A system of checks and balances exists at every level of the federal government, but the dawn of the nuclear age in the mid-1940s gave the president the extraordinary power to be able to order a nuclear strike unilaterally.
Concerns over a nuclear strike once relegated to the Cold War are now back at bear the top of the national conversation as new nuclear threats, like North Korea, continue to grow, while old ones, like Russia, are starting to return. Trump has threatened "fire" and "fury" against U.S. adversaries before, but can he actually order a nuclear strike by himself?
The Nuclear Energy Act of 1947 placed the authority squarely in the hands of the president. At the time, it wasn't the whims of the executive that lawmakers were concerned about, it was generals with an itchy trigger finger who might use the world's most devastating weapons to cause an international disaster.
"The people who set up the current command-and-control system did believe there was a check in place: elections," noted Alex Wallerstein, a nuclear weapons historian at the Stevens Institute of Technology in a piece for the Washington Post in 2016. "Don’t want an insane president to have nuclear weapons? Don’t put one in office."
Of course, the implementation of a nuclear strike is a bit more complicated. Here's how it would work in theory: the president decides to order a nuclear attack, from either the "nuclear football" or another command center. The Secretary of Defense would then be responsible for relaying that order to the military. Depending on what kind of strike is ordered, the two launch officers would validate the order and "turn their keys," so to speak, thus releasing their nuclear payloads.
Nuclear launch officers are expected to simply carry out the order, no more, no less. That being said, they are also expected to follow only lawful orders.
"I provide advice to the president, he will tell me what to do and if it's illegal, guess what's going to happen. I'm going to say, 'Mr President, that's illegal'. And guess what he's going to do? He's going to say, 'What would be legal?' And we'll come up with options with a mix of capabilities to respond to whatever the situation is, and that's the way it works. It's not that complicated," said Air Force Gen. John Hyten, commander of U.S. Strategic Command, during a panel discussion at the Halifax International Security Forum on Saturday.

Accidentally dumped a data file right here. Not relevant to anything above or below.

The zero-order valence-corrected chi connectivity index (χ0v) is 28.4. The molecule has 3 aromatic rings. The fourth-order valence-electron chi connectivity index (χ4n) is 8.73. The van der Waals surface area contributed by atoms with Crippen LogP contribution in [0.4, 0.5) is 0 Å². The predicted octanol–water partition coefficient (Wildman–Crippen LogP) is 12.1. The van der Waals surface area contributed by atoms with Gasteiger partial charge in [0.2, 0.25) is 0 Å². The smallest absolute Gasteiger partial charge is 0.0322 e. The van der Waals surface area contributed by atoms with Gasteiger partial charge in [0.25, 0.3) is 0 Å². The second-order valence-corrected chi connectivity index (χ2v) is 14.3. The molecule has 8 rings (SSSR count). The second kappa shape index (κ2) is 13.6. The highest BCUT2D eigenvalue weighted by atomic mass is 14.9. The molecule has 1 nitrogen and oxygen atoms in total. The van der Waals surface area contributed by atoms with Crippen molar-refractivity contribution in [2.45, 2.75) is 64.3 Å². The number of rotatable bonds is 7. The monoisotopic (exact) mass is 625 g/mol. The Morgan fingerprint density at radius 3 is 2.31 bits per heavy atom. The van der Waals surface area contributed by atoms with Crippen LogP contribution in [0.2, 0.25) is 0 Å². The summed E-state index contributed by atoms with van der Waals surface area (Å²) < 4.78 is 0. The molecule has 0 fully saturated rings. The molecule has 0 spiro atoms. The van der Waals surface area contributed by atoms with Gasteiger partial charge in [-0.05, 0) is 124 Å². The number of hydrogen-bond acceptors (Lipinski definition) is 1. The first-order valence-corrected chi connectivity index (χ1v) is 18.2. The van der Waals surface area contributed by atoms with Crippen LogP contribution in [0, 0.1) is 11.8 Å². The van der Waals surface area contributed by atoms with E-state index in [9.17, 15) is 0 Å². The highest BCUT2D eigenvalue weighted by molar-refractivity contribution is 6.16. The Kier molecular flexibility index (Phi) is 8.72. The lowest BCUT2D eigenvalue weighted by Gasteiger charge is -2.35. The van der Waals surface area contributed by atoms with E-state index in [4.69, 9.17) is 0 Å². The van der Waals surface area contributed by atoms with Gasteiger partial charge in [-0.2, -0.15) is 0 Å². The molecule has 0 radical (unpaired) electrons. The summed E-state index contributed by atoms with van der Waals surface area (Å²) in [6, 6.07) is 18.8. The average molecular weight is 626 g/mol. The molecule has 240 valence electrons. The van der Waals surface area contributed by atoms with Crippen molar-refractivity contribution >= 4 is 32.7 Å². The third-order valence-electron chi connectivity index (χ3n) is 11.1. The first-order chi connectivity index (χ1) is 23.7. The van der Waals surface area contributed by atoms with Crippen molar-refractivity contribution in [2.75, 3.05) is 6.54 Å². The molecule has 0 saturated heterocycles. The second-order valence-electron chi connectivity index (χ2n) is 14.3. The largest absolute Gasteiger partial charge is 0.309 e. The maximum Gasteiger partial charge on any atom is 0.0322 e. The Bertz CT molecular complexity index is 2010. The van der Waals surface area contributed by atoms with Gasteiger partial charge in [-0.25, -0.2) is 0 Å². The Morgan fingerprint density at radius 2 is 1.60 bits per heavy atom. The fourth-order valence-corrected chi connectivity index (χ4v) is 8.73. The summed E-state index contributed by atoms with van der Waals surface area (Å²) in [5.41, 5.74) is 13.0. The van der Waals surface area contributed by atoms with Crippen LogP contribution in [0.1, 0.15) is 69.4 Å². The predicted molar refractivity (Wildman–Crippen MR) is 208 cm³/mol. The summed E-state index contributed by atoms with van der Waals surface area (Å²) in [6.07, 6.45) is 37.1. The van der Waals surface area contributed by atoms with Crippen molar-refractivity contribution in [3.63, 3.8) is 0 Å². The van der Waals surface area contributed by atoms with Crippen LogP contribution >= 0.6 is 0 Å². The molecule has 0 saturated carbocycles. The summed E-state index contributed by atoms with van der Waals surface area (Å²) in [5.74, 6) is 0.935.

Military personnel are sworn to only uphold the law of armed conflict. Part of that law involves proportionality.
"Loss of life and damage to property incidental to attacks must not be excessive in relation to the concrete and direct military advantage expected to be gained," according to the U.S. Army Field Manual.
That means a nuclear strike order would theoretically have to follow the rule of proportionality to be lawful.
"I think it's important to remember that the United States military doesn't blindly follow orders," Air Force Gen. (ret.) Robert Kehler, former head of U.S. Strategic Command, told the Senate last week. "A presidential order to employ U.S. nuclear weapons must be legal. The basic legal principles of military necessity distinction and proportionality applied to nuclear weapons just as they do to every other weapon."
That said, a military officer disobeys an order on legal grounds at his own peril. Military courts don't often agree wit the subordinate who disobeys on legal grounds. But an officer who commits war crimes or other illegal actions carrying out an illegal order is still held liable for their crimes. Several members of Germany's Nazi regime attempted to defend their heinous actions by claiming they were "just following orders," but that didn't stop many of them from being hung from the gallows. The so-called "Nuremberg Defense" isn't considered legitimate.
It's possible an unwarranted, disproportionate nuclear strike could also be an illegal order. That's why, as Hyten noted, military officers train regularly to help them determine the proper course of action, should the time ever come.